Data dump or dump the data to minimize privacy liability risks?
Data, data, data – everywhere we turn in the modern world, we are inundated with and driven by data. To remain competitive, businesses must capitalize on the data available to them, but doing so can also result in liability risk. Once data is compromised, it can be difficult or even impossible to re-secure. At-fault parties may find themselves responsible for exorbitant penalty fees and mitigation costs. Every organization today needs data retention policies to minimize privacy liability risk.
Personally identifiable information
One of the main sources of privacy liability risk is the collection and storage of personally identifiable information, or PII. According to the U.S. Department of Labor, PII is defined as: “Any representation of information that permits the identity of an individual to whom the information applies to be reasonably inferred by either direct or indirect means.” The definition then goes on to specify examples direct and indirect identification:
- Direct identification: name, address, social security number or other identifying number or code, telephone number, email address, etc.
- Indirect identification: gender, race, birth date, geographic indicators or other descriptors
While PII is not the only information that incurs privacy liability risk, it is the most common example most businesses face. Whoever collects and stores PII is usually held responsible if data breach and other misuse occurs. This makes it imperative that organizations only store information they need to use, protecting it to the fullest extent possible. Implementing data retention policies can also help minimize privacy liability risk.
Data breach is the unauthorized access or distribution of information that is sensitive or confidential in nature. This can occur in a variety of ways but is usually the result of theft or human error. Theft can include either stealing physical copies of information or hardware containing information, or can be conducted virtually via hacking, phishing or some other method. Both physical and electronic copies of information can accidentally be released either through insufficient security, unintentional distribution or incorrect disposal methods. It is important to have policies in place that address both the security, distribution and destruction of both electronic and physical copies of sensitive data.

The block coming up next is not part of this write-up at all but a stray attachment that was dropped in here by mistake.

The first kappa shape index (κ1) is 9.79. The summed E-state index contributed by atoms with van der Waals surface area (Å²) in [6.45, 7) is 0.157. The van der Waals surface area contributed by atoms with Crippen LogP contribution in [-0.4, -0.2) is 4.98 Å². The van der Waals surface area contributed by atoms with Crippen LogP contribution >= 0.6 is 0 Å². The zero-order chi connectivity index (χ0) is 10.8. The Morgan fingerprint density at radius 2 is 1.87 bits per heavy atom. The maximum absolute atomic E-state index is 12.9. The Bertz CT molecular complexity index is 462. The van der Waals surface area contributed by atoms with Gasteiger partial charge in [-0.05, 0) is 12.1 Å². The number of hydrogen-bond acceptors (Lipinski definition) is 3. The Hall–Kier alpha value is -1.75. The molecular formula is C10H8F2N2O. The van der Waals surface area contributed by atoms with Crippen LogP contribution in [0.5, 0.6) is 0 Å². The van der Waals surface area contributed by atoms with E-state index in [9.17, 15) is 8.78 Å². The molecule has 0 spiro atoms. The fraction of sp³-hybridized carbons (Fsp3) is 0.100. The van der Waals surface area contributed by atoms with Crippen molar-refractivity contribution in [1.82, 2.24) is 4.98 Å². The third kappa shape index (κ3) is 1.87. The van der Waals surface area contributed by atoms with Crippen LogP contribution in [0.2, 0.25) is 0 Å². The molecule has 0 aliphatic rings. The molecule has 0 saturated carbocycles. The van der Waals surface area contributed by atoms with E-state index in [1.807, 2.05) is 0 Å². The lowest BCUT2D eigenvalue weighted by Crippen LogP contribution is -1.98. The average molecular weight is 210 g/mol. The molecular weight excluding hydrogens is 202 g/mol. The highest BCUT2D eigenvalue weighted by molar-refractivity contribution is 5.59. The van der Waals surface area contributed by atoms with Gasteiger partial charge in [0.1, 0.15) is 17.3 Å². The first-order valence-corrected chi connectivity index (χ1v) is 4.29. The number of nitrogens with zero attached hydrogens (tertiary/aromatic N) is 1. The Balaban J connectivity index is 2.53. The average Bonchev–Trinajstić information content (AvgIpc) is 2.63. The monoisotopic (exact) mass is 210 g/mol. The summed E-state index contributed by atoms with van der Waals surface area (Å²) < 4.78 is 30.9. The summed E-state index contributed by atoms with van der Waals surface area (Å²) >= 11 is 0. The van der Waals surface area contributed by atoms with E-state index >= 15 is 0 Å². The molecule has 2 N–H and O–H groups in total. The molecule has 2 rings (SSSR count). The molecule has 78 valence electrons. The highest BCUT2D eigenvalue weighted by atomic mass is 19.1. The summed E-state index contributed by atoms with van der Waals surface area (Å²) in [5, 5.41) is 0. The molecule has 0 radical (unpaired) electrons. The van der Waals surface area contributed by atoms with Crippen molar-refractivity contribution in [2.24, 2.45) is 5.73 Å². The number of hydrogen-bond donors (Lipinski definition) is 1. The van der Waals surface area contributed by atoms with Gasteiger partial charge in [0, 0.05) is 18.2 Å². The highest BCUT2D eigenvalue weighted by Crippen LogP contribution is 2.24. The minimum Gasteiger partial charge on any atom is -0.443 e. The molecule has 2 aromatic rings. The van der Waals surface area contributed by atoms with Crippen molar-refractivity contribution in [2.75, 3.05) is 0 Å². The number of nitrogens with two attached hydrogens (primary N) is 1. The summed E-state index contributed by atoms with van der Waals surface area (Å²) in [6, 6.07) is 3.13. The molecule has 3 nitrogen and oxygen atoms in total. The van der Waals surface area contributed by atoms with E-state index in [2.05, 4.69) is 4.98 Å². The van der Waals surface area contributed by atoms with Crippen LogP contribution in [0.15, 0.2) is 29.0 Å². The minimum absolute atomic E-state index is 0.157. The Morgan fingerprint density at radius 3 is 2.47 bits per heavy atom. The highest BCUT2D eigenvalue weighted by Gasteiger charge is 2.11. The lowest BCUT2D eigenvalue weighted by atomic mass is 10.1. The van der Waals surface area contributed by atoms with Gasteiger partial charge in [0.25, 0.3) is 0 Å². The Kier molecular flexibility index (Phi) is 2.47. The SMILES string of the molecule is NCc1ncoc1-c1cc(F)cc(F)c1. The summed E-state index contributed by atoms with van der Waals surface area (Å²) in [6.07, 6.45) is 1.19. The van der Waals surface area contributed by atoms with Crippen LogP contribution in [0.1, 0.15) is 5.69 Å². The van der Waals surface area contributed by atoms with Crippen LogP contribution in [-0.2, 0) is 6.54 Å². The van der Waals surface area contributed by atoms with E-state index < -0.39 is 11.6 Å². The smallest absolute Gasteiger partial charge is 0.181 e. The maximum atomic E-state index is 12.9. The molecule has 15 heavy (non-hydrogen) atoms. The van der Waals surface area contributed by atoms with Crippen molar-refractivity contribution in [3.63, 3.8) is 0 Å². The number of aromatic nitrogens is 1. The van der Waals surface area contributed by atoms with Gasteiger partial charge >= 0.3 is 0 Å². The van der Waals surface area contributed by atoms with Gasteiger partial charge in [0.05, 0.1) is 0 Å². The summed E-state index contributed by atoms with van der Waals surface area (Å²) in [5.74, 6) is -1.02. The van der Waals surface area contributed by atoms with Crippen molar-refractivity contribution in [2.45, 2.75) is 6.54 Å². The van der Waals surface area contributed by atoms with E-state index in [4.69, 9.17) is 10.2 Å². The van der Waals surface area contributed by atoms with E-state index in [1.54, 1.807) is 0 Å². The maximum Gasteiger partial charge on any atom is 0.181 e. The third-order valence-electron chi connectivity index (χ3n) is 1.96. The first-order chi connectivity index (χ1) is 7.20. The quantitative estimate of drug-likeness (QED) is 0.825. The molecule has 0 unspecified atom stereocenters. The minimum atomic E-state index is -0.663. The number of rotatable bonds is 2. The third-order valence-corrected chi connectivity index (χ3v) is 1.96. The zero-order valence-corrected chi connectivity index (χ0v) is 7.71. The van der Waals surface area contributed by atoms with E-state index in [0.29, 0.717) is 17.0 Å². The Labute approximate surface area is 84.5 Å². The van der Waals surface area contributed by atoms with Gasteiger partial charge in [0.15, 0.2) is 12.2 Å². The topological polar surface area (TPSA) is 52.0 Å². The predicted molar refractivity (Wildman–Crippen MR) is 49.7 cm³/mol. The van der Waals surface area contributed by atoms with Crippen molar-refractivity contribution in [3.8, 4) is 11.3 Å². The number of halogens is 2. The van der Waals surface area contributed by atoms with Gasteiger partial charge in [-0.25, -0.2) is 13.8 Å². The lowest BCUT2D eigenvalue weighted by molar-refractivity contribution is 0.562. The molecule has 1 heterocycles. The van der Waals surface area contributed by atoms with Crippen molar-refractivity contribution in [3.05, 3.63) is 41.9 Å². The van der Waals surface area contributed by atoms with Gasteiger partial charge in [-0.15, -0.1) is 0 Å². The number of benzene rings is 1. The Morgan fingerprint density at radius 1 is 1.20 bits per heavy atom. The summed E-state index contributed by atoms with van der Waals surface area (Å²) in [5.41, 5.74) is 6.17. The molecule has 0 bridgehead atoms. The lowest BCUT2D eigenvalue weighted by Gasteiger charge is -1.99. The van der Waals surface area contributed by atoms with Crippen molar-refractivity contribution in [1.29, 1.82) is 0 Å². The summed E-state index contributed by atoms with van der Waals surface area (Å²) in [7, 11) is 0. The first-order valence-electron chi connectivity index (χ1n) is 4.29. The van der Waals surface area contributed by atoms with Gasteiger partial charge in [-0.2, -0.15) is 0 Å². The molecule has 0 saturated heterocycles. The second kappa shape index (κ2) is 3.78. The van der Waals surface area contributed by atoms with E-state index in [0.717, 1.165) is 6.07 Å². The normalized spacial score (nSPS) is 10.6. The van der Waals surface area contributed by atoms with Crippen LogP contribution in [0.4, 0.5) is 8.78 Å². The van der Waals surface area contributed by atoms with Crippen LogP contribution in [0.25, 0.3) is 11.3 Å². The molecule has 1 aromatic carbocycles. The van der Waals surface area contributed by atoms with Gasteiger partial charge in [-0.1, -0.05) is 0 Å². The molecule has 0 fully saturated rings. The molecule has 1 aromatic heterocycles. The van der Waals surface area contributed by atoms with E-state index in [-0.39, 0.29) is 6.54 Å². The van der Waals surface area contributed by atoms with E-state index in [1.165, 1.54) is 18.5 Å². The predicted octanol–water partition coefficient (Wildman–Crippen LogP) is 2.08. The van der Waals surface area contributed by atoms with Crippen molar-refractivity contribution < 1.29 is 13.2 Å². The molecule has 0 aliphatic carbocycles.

Creating data retention policies to minimize privacy liability risk
Data retention is a term that refers to the types of information an organization retains for business purposes, and how long that information is retained before it is destroyed. Storing only the data you need and regularly cycling data out of your systems once it’s no longer useful can drastically reduce the impact of a potential data breach.
First, determine what types of data your organization retains. You may discover that you are storing unnecessary information or that your data does not have enough protections in place. Different protections will be needed depending on the data’s “clearance level.” For example, what’s considered public knowledge will require a vastly different security approach versus what‘s considered highly confidential.
Next, identify how long your information should be kept before being disposed of in a secure manner. Depending on the nature of your operations, you may be subject to laws that govern these practices for you. If not, it’s good to determine a suitable length of time and regularly schedule periods for employees to engage in cleaning out data.
Lastly, it’s a good idea to use the “principle of least privilege” which restricts an individual’s access to only the information they require in order to perform their job functions. This imposes organic restrictions on sensitive data which can go a long way towards safeguarding it from malicious or accidental misuse or distribution.
Other best practices
The following best practices are also great ways to both reduce the likelihood or impact of a data breach:
- Restrict access to information using the principle of least privilege.
- Appoint a chief information or security officer to perform regular data back-ups and enforce data retention polices.
- Provide regular cyber security training to all employees.
- Install anti-virus and encryption software on all devices and maintain standard security measures such as firewalls, secured wireless connectivity, and so on.
- Ensure all users have unique IDs and passwords when connecting to or accessing your internal network.
- Require all users to utilize multi-factor authentication when connecting to or accessing your internal network.
- Change passwords at least every 90 days.
- Secure physical files of sensitive information in locked file drawers or offices.
- Establish and post document retention and destruction policies.
Cyber threats are on the rise. While data is necessary to conduct business, it can be a double-edged sword if not handled correctly. Ensure your organization has data retention policies to minimize privacy liability in place when it comes to collecting, storing, protecting, and destroying your data. For more information, please contact your broker or tribal risk manager, Mark Sherwood, at email@example.com.